Published by Saga Press on May 17th 2016
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Imogen and her sister Marin have escaped their cruel mother to attend a prestigious artists’ retreat, but soon learn that living in a fairy tale requires sacrifices, be it art or love in this haunting debut fantasy novel from “a remarkable young writer” (Neil Gaiman).
What would you sacrifice in the name of success? How much does an artist need to give up to create great art?
Imogen has grown up reading fairy tales about mothers who die and make way for cruel stepmothers. As a child, she used to lie in bed wishing that her life would become one of these tragic fairy tales because she couldn’t imagine how a stepmother could be worse than her mother now. As adults, Imogen and her sister Marin are accepted to an elite post-grad arts program—Imogen as a writer and Marin as a dancer. Soon enough, though, they realize that there’s more to the school than meets the eye. Imogen might be living in the fairy tale she’s dreamed about as a child, but it’s one that will pit her against Marin if she decides to escape her past to find her heart’s desire.
Kat Howard’s debut novel landed on my doorstep one afternoon and, after reading the blurb from Neil Gaiman, I decided I’d give it a shot. Roses and Rot is unlike anything I’ve ever read and seriously impressed me.
- The writing: Kat Howard’s writing is by far the best thing this book has going for it. Don’t get me wrong, there are a lot of good things about Roses and Rot but the writing just stands out. It’s so atmospheric and haunting and will have you stopping to savor it as you read the book. I really can’t do justice to how gorgeous it is. I marked so many quotes and I don’t typically mark any.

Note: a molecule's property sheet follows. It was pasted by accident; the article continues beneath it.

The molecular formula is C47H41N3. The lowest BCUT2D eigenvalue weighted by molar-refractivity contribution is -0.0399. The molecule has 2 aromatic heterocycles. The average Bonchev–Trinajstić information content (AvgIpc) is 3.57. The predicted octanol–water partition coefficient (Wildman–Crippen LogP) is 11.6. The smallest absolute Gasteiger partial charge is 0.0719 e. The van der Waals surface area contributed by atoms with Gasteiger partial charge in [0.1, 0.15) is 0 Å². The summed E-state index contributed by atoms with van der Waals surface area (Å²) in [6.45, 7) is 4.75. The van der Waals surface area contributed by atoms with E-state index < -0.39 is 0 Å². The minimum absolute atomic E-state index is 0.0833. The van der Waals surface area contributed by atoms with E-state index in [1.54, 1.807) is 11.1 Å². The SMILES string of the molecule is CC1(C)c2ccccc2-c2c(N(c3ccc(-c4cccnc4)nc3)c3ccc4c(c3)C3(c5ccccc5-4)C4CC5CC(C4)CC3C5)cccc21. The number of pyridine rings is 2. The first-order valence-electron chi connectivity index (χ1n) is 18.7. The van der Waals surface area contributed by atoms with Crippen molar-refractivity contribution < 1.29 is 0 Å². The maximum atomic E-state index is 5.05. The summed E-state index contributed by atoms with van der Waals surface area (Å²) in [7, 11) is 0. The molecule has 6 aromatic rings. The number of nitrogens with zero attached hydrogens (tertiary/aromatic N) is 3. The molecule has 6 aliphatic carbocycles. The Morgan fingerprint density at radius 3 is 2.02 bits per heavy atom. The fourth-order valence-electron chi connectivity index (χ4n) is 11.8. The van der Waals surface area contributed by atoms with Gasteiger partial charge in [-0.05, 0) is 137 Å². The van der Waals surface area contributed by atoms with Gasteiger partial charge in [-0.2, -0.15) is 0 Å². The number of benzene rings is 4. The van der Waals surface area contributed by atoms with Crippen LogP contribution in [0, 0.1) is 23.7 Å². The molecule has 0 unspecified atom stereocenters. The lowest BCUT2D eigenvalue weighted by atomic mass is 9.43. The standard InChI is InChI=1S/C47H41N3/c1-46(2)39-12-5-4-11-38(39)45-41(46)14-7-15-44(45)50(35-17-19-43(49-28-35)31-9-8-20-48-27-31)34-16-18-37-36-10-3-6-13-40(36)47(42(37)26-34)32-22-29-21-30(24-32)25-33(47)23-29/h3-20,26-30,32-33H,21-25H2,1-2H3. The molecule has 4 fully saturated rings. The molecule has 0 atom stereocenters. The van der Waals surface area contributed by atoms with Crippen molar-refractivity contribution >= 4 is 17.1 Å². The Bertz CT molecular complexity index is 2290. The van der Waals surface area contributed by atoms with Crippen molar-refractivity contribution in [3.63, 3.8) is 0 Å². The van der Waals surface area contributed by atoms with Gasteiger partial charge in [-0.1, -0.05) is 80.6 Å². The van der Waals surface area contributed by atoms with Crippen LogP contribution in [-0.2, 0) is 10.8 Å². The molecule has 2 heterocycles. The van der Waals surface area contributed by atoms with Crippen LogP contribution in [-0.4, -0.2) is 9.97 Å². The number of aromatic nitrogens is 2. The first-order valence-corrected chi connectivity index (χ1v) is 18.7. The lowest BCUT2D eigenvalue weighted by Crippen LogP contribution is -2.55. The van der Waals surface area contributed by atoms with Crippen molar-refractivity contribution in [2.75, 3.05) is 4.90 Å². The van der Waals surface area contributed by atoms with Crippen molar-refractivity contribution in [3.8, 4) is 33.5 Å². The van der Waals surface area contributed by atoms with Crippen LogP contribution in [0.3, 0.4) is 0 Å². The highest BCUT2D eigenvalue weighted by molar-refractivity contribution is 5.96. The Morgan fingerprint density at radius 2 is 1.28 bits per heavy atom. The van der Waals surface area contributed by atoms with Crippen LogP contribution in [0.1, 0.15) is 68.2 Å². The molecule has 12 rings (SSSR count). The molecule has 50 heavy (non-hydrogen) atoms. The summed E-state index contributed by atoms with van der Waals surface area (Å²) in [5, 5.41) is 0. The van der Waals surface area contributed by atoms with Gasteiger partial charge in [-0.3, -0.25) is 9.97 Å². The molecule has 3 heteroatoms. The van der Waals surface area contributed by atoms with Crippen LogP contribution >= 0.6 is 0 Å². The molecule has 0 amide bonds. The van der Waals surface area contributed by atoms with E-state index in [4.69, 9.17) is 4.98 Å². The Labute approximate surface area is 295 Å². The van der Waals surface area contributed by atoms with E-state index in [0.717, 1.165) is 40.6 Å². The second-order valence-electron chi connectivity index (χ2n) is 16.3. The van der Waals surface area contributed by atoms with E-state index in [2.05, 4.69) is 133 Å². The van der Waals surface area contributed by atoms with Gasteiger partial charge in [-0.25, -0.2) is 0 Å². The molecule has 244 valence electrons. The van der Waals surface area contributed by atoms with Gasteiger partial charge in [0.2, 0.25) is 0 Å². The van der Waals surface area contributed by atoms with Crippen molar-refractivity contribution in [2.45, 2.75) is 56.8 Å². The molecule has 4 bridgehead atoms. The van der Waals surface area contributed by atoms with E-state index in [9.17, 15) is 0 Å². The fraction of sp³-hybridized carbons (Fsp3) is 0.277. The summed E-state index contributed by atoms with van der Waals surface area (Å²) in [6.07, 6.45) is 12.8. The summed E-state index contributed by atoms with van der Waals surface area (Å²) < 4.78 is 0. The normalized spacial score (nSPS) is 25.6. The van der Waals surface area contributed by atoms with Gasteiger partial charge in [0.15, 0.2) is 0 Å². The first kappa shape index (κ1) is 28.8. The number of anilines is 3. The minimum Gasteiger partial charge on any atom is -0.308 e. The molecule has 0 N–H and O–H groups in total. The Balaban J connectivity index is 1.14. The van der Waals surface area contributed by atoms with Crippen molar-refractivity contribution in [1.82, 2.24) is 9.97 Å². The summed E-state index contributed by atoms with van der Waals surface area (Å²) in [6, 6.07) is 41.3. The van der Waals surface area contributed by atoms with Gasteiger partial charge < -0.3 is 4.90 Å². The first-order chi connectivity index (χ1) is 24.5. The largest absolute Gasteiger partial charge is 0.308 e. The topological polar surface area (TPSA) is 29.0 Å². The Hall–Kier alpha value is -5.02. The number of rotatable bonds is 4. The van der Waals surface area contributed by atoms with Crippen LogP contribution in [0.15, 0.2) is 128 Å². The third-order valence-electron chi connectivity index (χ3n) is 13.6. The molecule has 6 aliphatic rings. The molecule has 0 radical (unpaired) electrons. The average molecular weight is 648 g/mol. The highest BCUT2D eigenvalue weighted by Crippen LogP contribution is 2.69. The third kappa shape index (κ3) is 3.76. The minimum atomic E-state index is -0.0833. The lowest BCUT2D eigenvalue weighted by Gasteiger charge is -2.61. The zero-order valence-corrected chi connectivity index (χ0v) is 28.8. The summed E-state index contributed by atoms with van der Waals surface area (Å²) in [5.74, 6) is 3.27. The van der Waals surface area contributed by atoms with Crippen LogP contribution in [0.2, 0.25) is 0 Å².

- The sibling bond: Marin and Imogen have an odd relationship. They were close growing up but grew apart when Imogen left for boarding school. Now they are both at the same art program and it’s sister against sister for an amazing opportunity that could make all their dreams come true. While it doesn’t seem to affect their relationship at first, things quickly come to a head and secret feelings start pouring out. I loved that they had a close relationship but they could still fight. Their bond was stronger than it first appeared and I’m not sure about Marin but Imogen was willing to do anything for her sister.
- The setting: I don’t want to give a whole lot away but Melete wasn’t the only place the book was set. Melete, however, sounded spectacular. Everything was so detailed that I felt like I was there with Imogen. The houses, the moat, the rose garden, the river, nothing was left unexplained and I could picture every stunning image in my head. And like I said, Melete wasn’t the only setting for the book and the other main focal point of the book was also pretty spectacular in a very haunting way.
- The friendships: Imogen and Marin went to Melete already having each other to rely on but everyone else was an outsider. That didn’t stop them from forming some rather unlikely bonds. Helena and Ariel were their other roommates and while it seemed like they didn’t have a whole lot in common with each other, they made up a pretty great foursome. Ariel was outgoing and fun while Helena was more moody and introverted. They all brought out different sides of each other and I liked the friendships they formed.
- The romance: Imogen and Evan start a romance relatively early on in the book and it seems to come out of nowhere. They clearly are physically attracted to each other and they can appreciate each other’s talent but they didn’t seem to have much more in common. Most of their interactions were physical in nature and they really just didn’t seem to be able to sustain more than a physical relationship.
- The pacing: Roses & Rot is not an easy book to get into. It takes quite some time for things to really take off. While I was intrigued with the story, it wasn’t enough to really capture my attention and hold it. I had to push myself through the first 50 pages or so until things really started going somewhere. Even then it’s not a fast-paced book. Just know that you won’t be able to really rush through this one and I honestly don’t think you should. It’s definitely a book to take your time with and really think about.
Overall, I clearly have much more good to say about Roses and Rot than bad. While it is classified as an adult novel, I think it holds great crossover appeal for older young adult readers. I look forward to seeing what Kat Howard does next and I highly recommend checking this one out.